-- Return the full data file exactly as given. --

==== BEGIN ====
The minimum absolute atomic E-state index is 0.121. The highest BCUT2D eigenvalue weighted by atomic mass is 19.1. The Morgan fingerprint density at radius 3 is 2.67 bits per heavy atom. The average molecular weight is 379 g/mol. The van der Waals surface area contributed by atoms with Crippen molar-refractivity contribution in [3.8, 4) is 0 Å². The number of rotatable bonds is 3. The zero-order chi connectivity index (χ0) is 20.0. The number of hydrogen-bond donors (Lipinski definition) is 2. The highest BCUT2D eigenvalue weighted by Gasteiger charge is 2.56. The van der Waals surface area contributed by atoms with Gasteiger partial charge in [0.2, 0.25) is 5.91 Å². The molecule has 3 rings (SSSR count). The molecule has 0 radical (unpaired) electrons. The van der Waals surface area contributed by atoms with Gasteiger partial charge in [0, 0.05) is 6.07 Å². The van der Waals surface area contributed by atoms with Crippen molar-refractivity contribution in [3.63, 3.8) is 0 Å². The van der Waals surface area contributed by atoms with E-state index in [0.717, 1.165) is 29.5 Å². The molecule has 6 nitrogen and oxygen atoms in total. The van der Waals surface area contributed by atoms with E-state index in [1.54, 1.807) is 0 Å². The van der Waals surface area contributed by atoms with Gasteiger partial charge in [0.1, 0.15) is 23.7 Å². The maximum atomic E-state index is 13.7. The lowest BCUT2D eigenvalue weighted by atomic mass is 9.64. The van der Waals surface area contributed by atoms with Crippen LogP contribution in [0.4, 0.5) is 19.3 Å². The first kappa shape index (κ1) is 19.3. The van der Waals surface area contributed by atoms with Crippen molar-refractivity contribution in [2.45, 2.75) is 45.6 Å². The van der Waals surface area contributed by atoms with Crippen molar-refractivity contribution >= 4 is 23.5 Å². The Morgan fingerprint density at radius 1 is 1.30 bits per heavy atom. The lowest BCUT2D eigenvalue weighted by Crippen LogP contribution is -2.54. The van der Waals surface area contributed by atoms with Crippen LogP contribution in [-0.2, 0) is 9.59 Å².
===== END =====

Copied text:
The minimum absolute atomic E-state index is 0.121. The highest BCUT2D eigenvalue weighted by atomic mass is 19.1. The Morgan fingerprint density at radius 3 is 2.67 bits per heavy atom. The average molecular weight is 379 g/mol. The van der Waals surface area contributed by atoms with Crippen molar-refractivity contribution in [3.8, 4) is 0 Å². The number of rotatable bonds is 3. The zero-order chi connectivity index (χ0) is 20.0. The number of hydrogen-bond donors (Lipinski definition) is 2. The highest BCUT2D eigenvalue weighted by Gasteiger charge is 2.56. The van der Waals surface area contributed by atoms with Gasteiger partial charge in [0.2, 0.25) is 5.91 Å². The molecule has 3 rings (SSSR count). The molecule has 0 radical (unpaired) electrons. The van der Waals surface area contributed by atoms with Gasteiger partial charge in [0, 0.05) is 6.07 Å². The van der Waals surface area contributed by atoms with Crippen molar-refractivity contribution in [3.63, 3.8) is 0 Å². The van der Waals surface area contributed by atoms with E-state index in [0.717, 1.165) is 29.5 Å². The molecule has 6 nitrogen and oxygen atoms in total. The van der Waals surface area contributed by atoms with E-state index in [1.54, 1.807) is 0 Å². The van der Waals surface area contributed by atoms with Gasteiger partial charge in [0.1, 0.15) is 23.7 Å². The maximum atomic E-state index is 13.7. The lowest BCUT2D eigenvalue weighted by atomic mass is 9.64. The van der Waals surface area contributed by atoms with Crippen LogP contribution in [0.4, 0.5) is 19.3 Å². The first kappa shape index (κ1) is 19.3. The van der Waals surface area contributed by atoms with Crippen molar-refractivity contribution in [2.45, 2.75) is 45.6 Å². The van der Waals surface area contributed by atoms with Crippen molar-refractivity contribution >= 4 is 23.5 Å². The Morgan fingerprint density at radius 1 is 1.30 bits per heavy atom. The lowest BCUT2D eigenvalue weighted by Crippen LogP contribution is -2.54. The van der Waals surface area contributed by atoms with Crippen LogP contribution in [-0.2, 0) is 9.59 Å².